Looking back is just as important, and just as time consuming, as the initial effort of understanding mathematical ideas. The initial understanding and the looking back blur together. Let me give an example, one that partly inspired this whole line of thought. One of the first topics covered in a compilers class is lexical analysis: how does one break up a string like 1 + a12(b*c) into meaningful tokens, things like the number 1 or the identifier a12? The usual way of approaching this is through finite automata: one starts with regular expressions, which are translated into nondeterministic finite automata, which are then converted into deterministic automata, which are then compacted. Then you generate some executable representation of the automata -- a state table and an interpreter, perhaps -- and away you go, tokenizing files with gleeful abandon. Or maybe you just say to heck with this, and do it in an ad-hoc way, in which case you'll probably re-invent either state machines or recursive-descent parsing. For the lexer the students were required to write, we gave them a code base which was written in a recursive-descent style; but it turns out that a DFA can be converted directly into an LL(1) grammar, so... six of one, half a dozen of the other.

So all these ideas come into a seemingly simple task of chopping up a file into individual tokens. And it's all very beautiful, but it can be sort of confusing, particularly since the students were really writing an LL(1) parser (a recursive-descent type parser) before they were ever formally introduced to the ideas of LL(1) parsing. So one day, as we were walking out of section, one of my students asked why should we learn the NFA -> DFA algorithm, if we're not coding it directly, and if we there are well-established tools that will do such conversions for us? It was a fair question, but while my brain was sorting among the reasons I could give, my gut interjected. If you can understand NFA -> DFA conversion, I said, then you'll be able to understand the construction of state machines for LR(k) parsing. And you want to understand the construction of those state machines, even if you're using an automated tool; otherwise, you'll have no understanding of how to avoid conflicts when they occur. My brain agreed that this was a pretty good reason, and started to expand; but by that time the student had thanked me and we'd parted ways.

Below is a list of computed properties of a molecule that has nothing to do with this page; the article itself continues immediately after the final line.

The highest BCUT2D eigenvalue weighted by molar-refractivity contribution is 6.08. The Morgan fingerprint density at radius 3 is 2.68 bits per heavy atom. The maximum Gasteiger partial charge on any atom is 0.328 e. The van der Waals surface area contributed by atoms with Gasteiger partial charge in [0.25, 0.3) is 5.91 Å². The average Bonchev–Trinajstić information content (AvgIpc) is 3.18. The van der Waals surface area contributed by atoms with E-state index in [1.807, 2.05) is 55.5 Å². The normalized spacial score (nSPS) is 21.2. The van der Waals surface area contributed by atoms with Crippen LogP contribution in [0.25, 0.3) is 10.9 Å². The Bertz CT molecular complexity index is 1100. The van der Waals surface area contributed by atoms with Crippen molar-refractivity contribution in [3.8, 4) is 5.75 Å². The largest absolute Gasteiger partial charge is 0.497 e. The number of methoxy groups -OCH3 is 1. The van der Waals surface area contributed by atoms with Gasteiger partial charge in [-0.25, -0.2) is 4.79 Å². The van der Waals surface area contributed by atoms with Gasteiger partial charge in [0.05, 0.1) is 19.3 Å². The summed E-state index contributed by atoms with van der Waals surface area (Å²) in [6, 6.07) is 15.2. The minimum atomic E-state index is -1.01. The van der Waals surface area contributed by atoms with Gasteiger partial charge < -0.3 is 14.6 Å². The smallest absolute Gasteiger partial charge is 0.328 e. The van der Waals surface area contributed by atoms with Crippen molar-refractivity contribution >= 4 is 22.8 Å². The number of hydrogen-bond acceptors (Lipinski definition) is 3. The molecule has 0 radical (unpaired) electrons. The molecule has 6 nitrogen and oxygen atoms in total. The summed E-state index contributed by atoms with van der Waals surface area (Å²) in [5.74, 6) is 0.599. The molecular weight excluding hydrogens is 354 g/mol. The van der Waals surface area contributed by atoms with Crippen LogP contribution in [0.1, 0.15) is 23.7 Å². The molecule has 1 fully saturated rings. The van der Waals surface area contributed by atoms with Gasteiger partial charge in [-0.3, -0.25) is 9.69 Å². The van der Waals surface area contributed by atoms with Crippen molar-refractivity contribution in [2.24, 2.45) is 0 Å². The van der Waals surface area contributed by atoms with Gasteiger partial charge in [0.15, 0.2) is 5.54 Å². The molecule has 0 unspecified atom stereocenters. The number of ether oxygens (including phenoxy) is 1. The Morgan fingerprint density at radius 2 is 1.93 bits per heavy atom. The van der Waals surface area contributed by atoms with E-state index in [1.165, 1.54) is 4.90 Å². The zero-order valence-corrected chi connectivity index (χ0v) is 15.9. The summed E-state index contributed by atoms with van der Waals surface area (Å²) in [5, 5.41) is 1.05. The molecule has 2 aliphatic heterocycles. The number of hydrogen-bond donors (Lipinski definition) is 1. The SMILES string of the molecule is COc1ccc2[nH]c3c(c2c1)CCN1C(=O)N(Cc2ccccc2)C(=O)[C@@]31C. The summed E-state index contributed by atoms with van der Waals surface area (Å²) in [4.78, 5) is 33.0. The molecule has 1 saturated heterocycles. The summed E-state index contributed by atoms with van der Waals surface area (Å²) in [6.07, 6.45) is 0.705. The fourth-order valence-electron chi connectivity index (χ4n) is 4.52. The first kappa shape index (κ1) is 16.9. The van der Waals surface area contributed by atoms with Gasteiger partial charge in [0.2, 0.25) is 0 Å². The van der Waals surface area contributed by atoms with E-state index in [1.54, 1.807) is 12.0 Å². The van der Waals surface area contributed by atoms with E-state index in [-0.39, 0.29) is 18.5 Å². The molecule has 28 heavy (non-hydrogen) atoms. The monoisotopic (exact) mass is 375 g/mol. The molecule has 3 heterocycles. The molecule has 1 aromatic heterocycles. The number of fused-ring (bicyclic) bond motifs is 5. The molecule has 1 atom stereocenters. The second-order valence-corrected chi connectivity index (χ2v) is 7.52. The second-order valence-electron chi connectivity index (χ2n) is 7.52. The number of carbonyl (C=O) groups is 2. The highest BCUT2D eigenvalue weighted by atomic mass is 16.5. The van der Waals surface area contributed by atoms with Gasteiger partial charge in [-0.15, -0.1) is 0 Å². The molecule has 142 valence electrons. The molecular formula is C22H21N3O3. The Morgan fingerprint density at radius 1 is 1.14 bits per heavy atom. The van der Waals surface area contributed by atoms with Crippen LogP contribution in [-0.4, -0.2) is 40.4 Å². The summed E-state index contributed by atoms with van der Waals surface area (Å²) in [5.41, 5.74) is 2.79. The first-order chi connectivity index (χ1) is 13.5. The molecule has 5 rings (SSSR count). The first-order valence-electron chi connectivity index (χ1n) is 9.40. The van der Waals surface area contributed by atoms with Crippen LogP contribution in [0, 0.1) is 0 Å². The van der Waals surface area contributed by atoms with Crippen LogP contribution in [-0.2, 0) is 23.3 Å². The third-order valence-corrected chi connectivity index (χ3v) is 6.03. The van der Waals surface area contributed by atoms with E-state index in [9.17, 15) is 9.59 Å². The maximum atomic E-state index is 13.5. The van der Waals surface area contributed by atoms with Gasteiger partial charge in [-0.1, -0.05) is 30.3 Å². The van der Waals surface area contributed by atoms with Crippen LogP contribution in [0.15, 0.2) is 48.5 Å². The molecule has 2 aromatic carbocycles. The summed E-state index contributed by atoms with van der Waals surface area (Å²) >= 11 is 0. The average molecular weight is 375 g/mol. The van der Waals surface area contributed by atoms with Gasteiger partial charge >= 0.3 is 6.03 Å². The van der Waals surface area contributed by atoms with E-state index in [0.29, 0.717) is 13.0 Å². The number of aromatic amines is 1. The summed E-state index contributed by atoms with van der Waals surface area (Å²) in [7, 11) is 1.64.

Guess what? Before he asked, I'd never really thought about it before. But it really is true. The technical point: the NFA -> DFA algorithm and the LR(1) parser construction algorithm are similar in flavor, in that both involve manipulating states that represent sets of things (sets of NFA states in one case, and sets of productions in the other). Further, you can mimic the effects of the NFA -> DFA algorithm by converting an NFA into a certain type of grammar and then generating an LR(k) parse table.

And stuff like this keeps happening! But sometimes it goes off in odd directions. I write an LL(1) parser generator, I learn something interesting about Lisp. I try to come up with a non-trivial regular expression for a class exercise, I end up reminding myself of some interesting number theory... and then wishing that I had time to go learn a bit more about analytic number theory, since I've been thinking about analytic function theory in a different context. I think about code optimization shortly after thinking about a problem in floating point error analysis, and I find myself thinking gee, I could probably write an optimizer that new my favorite floating point error analysis tricks, and was able to generate code for maximal accuracy rather than for maximal performance. Oh, so many wonderful connections there are! The best thing is that I've learned that I can mention some of these things in class, and at this point most of the students seem to understand what I've said -- and a few of them get curious enough that they start playing with the ideas and making connections and asking questions. O, brave new world, that has such people in it!